This Month's Picks

In A Dream (CD)

The Juan MacLean

Post hardcore guitarist turned electronic musician John Maclean teams up with post LCD Soundsystem vocalist Nancy Whang to release In A Dream. The record has an immediate dancability indicative of any DFA release. However, the pedigree between these two lends a familiarity that gives the record a certain timelessness. During the last days of LCD System Nancy Whang was asserting herself as a creative force in that group. With the dissolving of LCD Soundsystem, Nancy has turned it way up as the prominent vocal feature on Maclean’s record. Maclean churns out some killer pop-disco synth bangers, while Whang keeps the hooks coming. The single “A Simple Design” highlights the partnership that Whang and Maclean have, and leaves hope for a new definitive duo for the DFA label.

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Encyclopedia (CD)

The Drums

Conceived by its members as the fusion between a synth take on The Sound of Music and amelodic No Wave, The Drums craft compellingly tumultuous music on Encyclopedia. Thrilling opener “Magic Mountain” is about as far from The Drums’ first album and its sunny Cure-at-the-beach vibe as you could get, its highwire vocal doing battle against fraught guitars and theramin. You can hear that Sound of Music thing on songs like “I Hope Time Doesn’t Change Him,” a girl-group-style ode to drifting apart with shooting-star synthesizers and misery-laden guitars. “Kiss Me Again” feels a bit like The Drums’ earlier work, particularly the more frantic Portamento, but the newness comes in how adventurous founding members Jonathan Pierce and Jacob Graham allow themselves to be melodically while remembering how great they are at writing hooks like “kiss me again” sung out into infinity. Encyclopedia is definitely more of a bummer record, but there are some really nice classical melodies buried under the mopeyness and experimentation—“Break My Heart” is a great Brian Wilson-style lament, even as it slowly struts off the pier. And when they go full force on the “Face of God,” it’s like a surf song about a tidal wave, as its vocals suggest tragedy and its bassline and synths creep too far upward to tingle at the back of your neck. It’s like the aural equivalent of losing your innocence and becoming bitter, reminiscent of Weezer’s evolution from The Blue Album to Pinkerton, full of catchy tunes that are chewed and spit out. So Encylopedia stings a little, but in a good way.   

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Genre: Rock

Mean Love (CD)

Sinkane

Brooklyn based Ahmed Gallab’s third full-length album, Mean Love, is soul-funk genre bending pop record. With the tracks are loosely based on the meditation of love gone wrong, Sinkane uses all manner of instruments and genres to weave this piece together. The result being his most experimental and pointed release yet. The multi-instrumentalist’s vocals wash over thick bass lines in the '80s soul inspired single “Hold Tight.” “Galley Boys,” is done with an almost country island pedal steel vibe. One highlight is with the track “Omdurman.” The album's brightly hymn-like closer has the communal reminiscence of the work that Gallab did as the musical director of William Onyeabor tribute The Atomic Bomb! Band.

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Innerworld (CD)

Electric Youth

Electric Youth broke out in a big way with “A Real Hero,” a song that came to define the sound of the film Drive and its corresponding soundtrack. The duo double down on that impossibly romantic synth sound on Innerworld, their long-awaited debut album. That slow-burning pulse is back in songs like “Innocence,” perfectly capturing the romantic ideal of first love with synthesizers that at first sparkle like eyes being rubbed awake and then dazzle with gentle orchestration. Subtly enough referencing the soundtrackers of ’80s proms like Yaz and Alphaville, Bronwynn Griffin’s breathy voice sometimes floats by as a dream and other times catches onto a lighter-waving sentiment, like “we are the youth, we like to sing” (on “WeAreTheYouth”). Though Electric Youth may lack a bit for originality, Innerworld pretty skillfully avoids sameyness by appealing to current Europop-indebted dance music on tracks like “Runaway,” though they’re at their comfortable best on songs like “Without You,” building from their favored digital throb into a lovable freestyle couple. Griffin and her partner, Austin Garrick, have been a couple since the 8th grade, and thus their ability to make every synth stab feel like a dizzying first crush rings authentic. It doesn’t matter if you’ve heard some of the sounds here before, or that they even include the three-year-old “Real Hero”; Innerworld’s swoony romanticism makes you feel like it’s the first time.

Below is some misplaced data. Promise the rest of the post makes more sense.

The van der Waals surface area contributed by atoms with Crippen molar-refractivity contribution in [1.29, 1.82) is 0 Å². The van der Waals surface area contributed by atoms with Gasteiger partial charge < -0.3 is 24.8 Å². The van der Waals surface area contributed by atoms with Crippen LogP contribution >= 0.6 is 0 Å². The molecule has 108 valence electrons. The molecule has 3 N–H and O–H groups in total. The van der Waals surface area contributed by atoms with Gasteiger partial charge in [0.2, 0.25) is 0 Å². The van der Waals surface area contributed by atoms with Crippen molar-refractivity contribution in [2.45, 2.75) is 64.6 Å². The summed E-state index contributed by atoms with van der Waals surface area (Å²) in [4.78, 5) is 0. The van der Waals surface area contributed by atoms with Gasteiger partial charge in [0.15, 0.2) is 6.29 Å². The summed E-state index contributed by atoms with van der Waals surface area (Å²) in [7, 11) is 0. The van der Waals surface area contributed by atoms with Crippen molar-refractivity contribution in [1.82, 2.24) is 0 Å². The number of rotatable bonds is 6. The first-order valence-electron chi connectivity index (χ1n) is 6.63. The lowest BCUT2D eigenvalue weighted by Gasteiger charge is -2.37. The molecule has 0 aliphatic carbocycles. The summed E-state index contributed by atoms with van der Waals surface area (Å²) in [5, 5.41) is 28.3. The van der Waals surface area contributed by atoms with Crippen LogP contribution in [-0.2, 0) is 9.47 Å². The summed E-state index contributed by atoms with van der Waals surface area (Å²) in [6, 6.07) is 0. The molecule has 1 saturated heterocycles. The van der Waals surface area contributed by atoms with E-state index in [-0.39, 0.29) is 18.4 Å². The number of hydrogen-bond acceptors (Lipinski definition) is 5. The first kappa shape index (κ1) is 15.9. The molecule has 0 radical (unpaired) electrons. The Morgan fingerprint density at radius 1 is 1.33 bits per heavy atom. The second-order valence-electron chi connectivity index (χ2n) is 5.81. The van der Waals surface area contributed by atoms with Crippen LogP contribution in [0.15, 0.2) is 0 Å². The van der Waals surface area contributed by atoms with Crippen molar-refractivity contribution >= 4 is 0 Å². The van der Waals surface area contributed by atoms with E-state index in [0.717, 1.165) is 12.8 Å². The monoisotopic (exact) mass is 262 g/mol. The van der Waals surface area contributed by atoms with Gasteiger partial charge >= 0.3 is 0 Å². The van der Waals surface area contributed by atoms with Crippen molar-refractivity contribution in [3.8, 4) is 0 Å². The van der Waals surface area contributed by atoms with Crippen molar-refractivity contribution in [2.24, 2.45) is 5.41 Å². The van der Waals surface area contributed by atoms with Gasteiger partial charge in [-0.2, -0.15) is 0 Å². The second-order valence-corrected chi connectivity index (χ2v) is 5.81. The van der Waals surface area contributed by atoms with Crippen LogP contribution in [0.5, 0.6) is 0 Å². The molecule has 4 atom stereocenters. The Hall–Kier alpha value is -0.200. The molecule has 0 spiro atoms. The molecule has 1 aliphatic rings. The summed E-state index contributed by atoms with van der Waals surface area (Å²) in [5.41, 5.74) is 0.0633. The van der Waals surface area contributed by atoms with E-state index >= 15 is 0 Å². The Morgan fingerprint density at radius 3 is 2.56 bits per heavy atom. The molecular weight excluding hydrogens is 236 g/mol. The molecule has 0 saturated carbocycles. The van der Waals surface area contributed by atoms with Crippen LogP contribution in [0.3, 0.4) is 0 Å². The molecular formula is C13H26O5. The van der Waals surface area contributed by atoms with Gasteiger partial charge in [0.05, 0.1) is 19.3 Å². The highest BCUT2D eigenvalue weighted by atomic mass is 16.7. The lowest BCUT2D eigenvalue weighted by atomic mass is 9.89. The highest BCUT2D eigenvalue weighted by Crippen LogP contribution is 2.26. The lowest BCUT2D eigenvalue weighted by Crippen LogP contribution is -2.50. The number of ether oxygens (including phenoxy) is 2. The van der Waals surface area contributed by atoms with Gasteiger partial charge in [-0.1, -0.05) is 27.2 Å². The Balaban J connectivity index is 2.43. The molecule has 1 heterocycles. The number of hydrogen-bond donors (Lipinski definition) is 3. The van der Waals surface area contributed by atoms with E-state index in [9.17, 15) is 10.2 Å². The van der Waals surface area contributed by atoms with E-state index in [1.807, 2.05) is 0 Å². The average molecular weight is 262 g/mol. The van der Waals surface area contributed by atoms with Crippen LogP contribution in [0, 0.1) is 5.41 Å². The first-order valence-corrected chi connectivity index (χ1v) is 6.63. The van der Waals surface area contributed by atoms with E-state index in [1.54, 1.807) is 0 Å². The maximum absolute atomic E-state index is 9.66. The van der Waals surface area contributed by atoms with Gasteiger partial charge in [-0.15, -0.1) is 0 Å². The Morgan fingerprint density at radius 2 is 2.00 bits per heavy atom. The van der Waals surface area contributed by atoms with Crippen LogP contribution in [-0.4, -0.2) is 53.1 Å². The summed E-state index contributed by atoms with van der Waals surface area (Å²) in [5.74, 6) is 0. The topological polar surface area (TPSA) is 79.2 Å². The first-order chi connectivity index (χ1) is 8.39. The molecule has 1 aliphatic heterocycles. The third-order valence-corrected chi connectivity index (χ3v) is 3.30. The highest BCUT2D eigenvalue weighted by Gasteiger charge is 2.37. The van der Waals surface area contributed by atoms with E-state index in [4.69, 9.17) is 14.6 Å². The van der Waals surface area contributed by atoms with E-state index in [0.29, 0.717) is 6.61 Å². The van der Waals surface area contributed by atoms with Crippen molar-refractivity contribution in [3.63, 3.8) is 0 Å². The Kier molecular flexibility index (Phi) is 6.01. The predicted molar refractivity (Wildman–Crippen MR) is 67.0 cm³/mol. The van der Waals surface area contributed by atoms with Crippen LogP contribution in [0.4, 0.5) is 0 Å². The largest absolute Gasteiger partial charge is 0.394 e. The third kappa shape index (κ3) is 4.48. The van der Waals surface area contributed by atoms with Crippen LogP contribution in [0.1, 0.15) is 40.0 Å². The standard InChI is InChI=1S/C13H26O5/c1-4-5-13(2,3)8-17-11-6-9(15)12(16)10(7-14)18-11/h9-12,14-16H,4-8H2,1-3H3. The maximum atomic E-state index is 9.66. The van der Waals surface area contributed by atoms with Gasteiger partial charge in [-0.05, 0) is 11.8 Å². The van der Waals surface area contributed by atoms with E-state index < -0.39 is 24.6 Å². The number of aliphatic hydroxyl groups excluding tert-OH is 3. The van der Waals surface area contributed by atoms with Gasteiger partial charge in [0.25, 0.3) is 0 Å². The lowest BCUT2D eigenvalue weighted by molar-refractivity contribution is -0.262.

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Ebb & Flow (CD)

Judith Owen

Owen writes songs that are emotional and timeless, recalling the golden age of avant-storytellers like Joni Mitchell & Elton John in their heyday, effortlessly combining jazz, folk, and rootsy rock into an exquisite blend of classic songwriting and musicality. The Welsh singer's technically gifted piano playing and strong, smooth, smokey voice ensure a musical experience of exceptional quality and depth as she directs a truly all star band of session players (Russ Kunkel, Leland Sklar, Waddy Wachtel) through her repertoire. Fans of Carole King and Joni Mitchell will find not an imitator but a new and growing voice making good on that legacy.

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Genre: Rock

Lonerism (LP)

Tame Impala

If Jeff Magnum (Neutral Milk Hotel) had been born 10 years later and became obsessed with tape loops, this is sort of what it would sound like. Stellar effort, even better than their first LP. Get on it, people.  

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Genre: Rock